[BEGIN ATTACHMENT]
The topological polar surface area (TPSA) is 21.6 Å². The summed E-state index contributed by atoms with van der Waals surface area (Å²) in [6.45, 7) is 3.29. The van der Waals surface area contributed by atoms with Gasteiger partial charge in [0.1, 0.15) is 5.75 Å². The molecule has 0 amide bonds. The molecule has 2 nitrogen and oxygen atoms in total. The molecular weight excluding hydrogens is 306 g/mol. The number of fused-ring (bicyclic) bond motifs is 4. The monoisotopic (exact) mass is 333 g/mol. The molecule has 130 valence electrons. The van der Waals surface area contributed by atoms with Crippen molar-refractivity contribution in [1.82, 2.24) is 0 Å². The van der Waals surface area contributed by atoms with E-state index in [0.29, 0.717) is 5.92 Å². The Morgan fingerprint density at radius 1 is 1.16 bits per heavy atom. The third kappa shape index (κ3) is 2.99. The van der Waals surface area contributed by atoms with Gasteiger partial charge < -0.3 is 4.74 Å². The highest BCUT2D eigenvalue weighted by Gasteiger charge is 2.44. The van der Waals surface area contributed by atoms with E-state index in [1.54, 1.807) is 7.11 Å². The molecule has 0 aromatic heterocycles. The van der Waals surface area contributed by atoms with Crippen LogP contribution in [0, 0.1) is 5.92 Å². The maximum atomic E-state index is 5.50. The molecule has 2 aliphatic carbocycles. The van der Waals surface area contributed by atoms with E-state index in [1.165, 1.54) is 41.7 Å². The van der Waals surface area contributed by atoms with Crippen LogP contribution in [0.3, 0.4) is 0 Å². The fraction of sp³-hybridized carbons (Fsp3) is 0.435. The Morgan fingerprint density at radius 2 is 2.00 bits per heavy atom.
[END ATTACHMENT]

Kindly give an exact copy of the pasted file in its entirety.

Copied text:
The topological polar surface area (TPSA) is 21.6 Å². The summed E-state index contributed by atoms with van der Waals surface area (Å²) in [6.45, 7) is 3.29. The van der Waals surface area contributed by atoms with Gasteiger partial charge in [0.1, 0.15) is 5.75 Å². The molecule has 0 amide bonds. The molecule has 2 nitrogen and oxygen atoms in total. The molecular weight excluding hydrogens is 306 g/mol. The number of fused-ring (bicyclic) bond motifs is 4. The monoisotopic (exact) mass is 333 g/mol. The molecule has 130 valence electrons. The van der Waals surface area contributed by atoms with Crippen molar-refractivity contribution in [1.82, 2.24) is 0 Å². The van der Waals surface area contributed by atoms with E-state index in [0.29, 0.717) is 5.92 Å². The Morgan fingerprint density at radius 1 is 1.16 bits per heavy atom. The third kappa shape index (κ3) is 2.99. The van der Waals surface area contributed by atoms with Gasteiger partial charge < -0.3 is 4.74 Å². The highest BCUT2D eigenvalue weighted by Gasteiger charge is 2.44. The van der Waals surface area contributed by atoms with E-state index in [1.54, 1.807) is 7.11 Å². The molecule has 0 aromatic heterocycles. The van der Waals surface area contributed by atoms with Crippen LogP contribution in [0, 0.1) is 5.92 Å². The maximum atomic E-state index is 5.50. The molecule has 2 aliphatic carbocycles. The van der Waals surface area contributed by atoms with E-state index in [1.165, 1.54) is 41.7 Å². The van der Waals surface area contributed by atoms with Crippen LogP contribution in [0.3, 0.4) is 0 Å². The fraction of sp³-hybridized carbons (Fsp3) is 0.435. The Morgan fingerprint density at radius 2 is 2.00 bits per heavy atom.